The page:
With Recessions Like This, Who Needs a Recovery?

The January issue of Vogue, in its back-of-the-book Index section, lists 10 “inspired ideas” for the new year, “all in tune with environment- and recession-minded resolutions.”

No. 9 on the list is a sewing kit. That seems pretty practical. “Missing button?” reads the text. “Torn pocket? Take matters into your own hands (and keep tailoring bills in line) with Smythson’s ostrich-print calf-leather sewing kit.”

The price? Just $975.

It would take a lot of missing buttons for this baby to pay for itself. There are a few other not-very-cheap items on the list: a Derringer Cycles’ 1915 Limited Edition hybrid bicycle-motorbike ($4,800) and an Hermes alligator pocket watch ($1,950).

The cover girl on this issue is Anne Hathaway, who starred in The Devil Wears Prada as the assistant to a fashion magazine editor almost universally acknowledged to be based on Anna Wintour, of Vogue. The movie did not portray the editor in a remotely flattering light — which led me to wonder what sort of conversations were held over at Conde Nast to award Hathaway the cover. Perhaps Wintour has a greater sense of humor than is generally thought; in that case, perhaps the $975 sewing kit is just another joke?

scientist at large

A woman (would be scientist) discovered the importance of home economics. I say $975 for a sewing kit is cheap.

We need to get back to basics.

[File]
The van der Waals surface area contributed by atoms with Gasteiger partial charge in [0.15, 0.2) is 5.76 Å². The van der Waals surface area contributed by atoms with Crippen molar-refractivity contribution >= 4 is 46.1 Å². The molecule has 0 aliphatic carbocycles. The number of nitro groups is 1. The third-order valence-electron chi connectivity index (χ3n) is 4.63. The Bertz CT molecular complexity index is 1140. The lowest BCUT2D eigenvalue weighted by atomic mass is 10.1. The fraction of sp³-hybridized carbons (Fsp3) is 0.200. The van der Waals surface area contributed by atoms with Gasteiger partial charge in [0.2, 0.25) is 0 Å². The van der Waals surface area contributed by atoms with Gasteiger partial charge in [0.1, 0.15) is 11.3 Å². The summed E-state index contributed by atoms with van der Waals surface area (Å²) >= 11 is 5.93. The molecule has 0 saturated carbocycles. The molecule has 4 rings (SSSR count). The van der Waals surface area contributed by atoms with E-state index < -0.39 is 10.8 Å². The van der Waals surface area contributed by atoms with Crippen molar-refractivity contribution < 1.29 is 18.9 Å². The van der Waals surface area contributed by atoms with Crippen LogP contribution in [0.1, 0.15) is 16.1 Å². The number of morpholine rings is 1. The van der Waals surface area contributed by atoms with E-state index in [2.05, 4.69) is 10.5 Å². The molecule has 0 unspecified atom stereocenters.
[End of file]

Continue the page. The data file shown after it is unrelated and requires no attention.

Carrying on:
Lindsay T

I wrote a post about this $975 sewing kit yesterday on my web site, LindsayTSews.com. It's generating a lot of heated talk in the home sewing community because we all know you can buy a really fantastic sewing machine for that kind of money. One reader said she'd plunk down $975 for the kit if it contained a tiny seamstress who'd do all your mending for you.


If you have diamond studded or genuine pearl buttons, you may not want your maid to touch them with anything less expensive.

George S

That made me laugh so hard Lindsay 2 (comment#2)


Does anything practical really belong in a "fashion" magazine?


Everyone should have to learn the skill of sewing on buttons BY HAND. It's a great skill to have (we lose buttons all the time) and takes literally minutes to learn. Using a machine to sew buttons is foolish and actually takes longer than doing it by hand.

Diana c

The editor at vogue makes too much money.

Philip G

This is similar to how half the "lifestyle" articles in the NYtimes are about how hard it is to keep your second home tastefully decorated, or how the recession makes you give less than 6 figures to charity every year.

Kate Reay

@scientist at large: $975 for a sewing kit is cheap? No, it isn't. The cost of the thread + needles + fabric necessary to replace three-quarters of the interior lining of a full-length dress coat by hand is less than $5. I know - I've done it.

Judging by the Smythson site (which does not provide any information on this item for a proper sanity check), you're paying as much for the name as for the product.


I didn't think the editor was cast in a particularly bad light in "The Devil Wears Prada" (the title notwithstanding).

She was about par for the course of high-level, high-powered executives who do not have time to take warm and fuzzy coffee breaks, hear about your child's latest achievement, etc.

I don't LIKE that sort of person, but when you consider what she was having to balance, I think she was portrayed as someone strong, capable, no-nonsense, and passionate about fashion.

Besides even bad press is better than none!


So much for trickle-down economics. There isn't much left to trickle down. Hard to believe that the promoters of the theory didn't know that when they decreed it to be the method of choice for making the rich richer and the poor poorer.